Gilbert High School principal Charles Santa Cruz saw things differently when his cheerleaders wore breast cancer shirts with the team slogan, “feel for lumps, save your bumps,” written on the back to support research, according to the Arizona Republic.
The move has sparked controversy and a backlash from local area residents. The shirts read “Gilbert cheer” on the front and were meant to be worn to last Friday night’s game as part of a school fundraiser. But the words on the back did not sit well with school officials.
“We’re not saying anything a doctor wouldn’t say,” 17-year-old Natalie Skowronek, a Gilbert High junior, said. “We thought the shirt was age-appropriate,” she said. “I think it’s hypocritical they would approve a fund-raiser for breast-cancer research but they won’t approve a shirt to bring awareness to breast cancer.”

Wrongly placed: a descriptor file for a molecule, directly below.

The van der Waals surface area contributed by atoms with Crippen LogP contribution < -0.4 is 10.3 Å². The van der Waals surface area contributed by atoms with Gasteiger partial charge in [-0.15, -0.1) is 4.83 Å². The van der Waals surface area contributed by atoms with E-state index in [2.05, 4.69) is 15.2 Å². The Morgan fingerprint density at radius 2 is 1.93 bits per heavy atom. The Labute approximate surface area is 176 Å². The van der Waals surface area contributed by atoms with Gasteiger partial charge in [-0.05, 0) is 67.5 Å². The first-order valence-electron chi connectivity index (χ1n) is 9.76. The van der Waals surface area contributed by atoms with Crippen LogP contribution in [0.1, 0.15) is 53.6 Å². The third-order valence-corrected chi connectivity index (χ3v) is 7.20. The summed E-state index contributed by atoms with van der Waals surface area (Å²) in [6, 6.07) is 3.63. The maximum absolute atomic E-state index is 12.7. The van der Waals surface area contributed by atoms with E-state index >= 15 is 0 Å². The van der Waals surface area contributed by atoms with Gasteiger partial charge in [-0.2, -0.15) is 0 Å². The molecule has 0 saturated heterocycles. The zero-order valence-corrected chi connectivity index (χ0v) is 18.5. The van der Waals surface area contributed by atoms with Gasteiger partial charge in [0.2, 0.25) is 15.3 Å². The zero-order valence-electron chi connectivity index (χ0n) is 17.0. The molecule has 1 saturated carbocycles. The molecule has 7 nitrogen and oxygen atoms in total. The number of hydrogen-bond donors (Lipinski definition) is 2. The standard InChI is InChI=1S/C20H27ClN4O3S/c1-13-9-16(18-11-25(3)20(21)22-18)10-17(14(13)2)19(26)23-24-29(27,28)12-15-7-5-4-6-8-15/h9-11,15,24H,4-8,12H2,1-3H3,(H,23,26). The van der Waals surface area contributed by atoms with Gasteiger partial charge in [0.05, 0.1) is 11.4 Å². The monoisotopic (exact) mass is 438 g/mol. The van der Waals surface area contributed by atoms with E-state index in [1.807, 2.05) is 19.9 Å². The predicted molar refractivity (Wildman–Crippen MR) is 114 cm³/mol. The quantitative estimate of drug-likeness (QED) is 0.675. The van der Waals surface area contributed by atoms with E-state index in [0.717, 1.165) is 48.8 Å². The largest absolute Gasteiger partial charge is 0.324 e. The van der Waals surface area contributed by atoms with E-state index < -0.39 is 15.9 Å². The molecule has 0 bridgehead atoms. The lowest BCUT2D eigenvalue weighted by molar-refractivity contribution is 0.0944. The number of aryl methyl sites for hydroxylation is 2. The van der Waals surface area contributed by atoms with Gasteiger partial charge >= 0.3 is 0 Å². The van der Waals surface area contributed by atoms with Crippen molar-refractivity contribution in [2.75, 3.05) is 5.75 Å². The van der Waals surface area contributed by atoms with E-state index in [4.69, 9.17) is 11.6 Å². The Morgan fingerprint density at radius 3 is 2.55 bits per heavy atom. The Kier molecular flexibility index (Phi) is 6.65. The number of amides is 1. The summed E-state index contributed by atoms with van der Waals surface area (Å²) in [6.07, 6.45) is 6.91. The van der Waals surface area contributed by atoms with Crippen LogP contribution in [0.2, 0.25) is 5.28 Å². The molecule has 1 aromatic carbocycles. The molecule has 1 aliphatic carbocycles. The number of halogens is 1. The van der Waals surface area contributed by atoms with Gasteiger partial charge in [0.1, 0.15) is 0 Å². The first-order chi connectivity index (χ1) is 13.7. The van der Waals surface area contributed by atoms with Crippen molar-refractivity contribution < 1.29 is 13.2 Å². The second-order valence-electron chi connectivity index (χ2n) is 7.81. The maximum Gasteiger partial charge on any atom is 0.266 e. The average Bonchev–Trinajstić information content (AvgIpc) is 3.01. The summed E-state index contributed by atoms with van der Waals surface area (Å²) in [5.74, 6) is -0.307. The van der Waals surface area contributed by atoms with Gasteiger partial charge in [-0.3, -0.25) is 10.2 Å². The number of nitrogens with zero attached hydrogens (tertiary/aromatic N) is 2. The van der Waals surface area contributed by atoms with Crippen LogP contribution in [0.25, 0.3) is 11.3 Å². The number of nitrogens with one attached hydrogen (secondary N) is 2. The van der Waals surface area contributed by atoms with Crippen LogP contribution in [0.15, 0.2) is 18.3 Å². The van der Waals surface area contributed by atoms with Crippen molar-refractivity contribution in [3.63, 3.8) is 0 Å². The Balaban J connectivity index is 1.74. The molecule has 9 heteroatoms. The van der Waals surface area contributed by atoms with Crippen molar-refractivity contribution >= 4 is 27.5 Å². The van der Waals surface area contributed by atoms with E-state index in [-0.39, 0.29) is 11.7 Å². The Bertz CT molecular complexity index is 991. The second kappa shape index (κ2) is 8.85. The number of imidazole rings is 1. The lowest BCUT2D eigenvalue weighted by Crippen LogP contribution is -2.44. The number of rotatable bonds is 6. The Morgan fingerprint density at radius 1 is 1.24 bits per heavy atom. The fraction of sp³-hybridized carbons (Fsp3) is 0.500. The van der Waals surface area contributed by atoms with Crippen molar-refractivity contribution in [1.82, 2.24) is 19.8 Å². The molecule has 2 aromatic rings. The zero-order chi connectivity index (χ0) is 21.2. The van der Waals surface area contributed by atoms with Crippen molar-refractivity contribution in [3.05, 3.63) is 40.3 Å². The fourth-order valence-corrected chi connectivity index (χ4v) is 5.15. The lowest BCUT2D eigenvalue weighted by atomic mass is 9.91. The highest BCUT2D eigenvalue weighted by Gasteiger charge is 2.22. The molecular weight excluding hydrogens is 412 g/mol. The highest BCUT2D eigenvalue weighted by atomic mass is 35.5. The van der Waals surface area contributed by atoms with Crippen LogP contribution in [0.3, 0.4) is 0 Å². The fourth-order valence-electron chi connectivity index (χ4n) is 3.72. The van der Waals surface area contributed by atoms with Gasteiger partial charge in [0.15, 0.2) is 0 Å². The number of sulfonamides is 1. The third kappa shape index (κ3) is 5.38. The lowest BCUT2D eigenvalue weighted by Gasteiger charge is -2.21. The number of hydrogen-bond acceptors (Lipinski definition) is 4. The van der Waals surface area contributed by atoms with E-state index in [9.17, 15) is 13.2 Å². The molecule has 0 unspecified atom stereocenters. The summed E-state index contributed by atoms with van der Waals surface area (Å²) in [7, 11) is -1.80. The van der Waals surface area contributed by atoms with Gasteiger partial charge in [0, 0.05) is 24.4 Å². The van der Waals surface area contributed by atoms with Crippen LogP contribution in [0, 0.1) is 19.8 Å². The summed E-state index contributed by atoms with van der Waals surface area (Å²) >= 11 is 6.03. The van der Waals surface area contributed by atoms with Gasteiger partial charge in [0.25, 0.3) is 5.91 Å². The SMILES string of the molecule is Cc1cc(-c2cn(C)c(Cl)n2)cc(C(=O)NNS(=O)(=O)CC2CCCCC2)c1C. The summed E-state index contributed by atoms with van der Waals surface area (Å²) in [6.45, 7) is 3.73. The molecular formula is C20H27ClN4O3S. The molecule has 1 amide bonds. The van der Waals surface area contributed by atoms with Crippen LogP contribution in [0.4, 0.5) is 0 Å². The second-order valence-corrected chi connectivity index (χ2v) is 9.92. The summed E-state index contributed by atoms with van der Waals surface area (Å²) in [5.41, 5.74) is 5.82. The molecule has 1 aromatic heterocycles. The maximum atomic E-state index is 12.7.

However, the principal didn’t see it that way. “In no way is the school administration against Breast Cancer Awareness Month or initiatives students might take in support of it,” Santa Cruz stated. “We just want to make sure we’re in the bounds of appropriate boundaries of a school setting.”
The football team did wear pink gloves, wristbands, and shoelaces as another way of supporting awareness. The pink ribbon is the most prominent symbol and in most countries and October is the national month to bring awareness. As “the darling of corporate America,” several organizations receive substantial financial support from corporate sponsorships.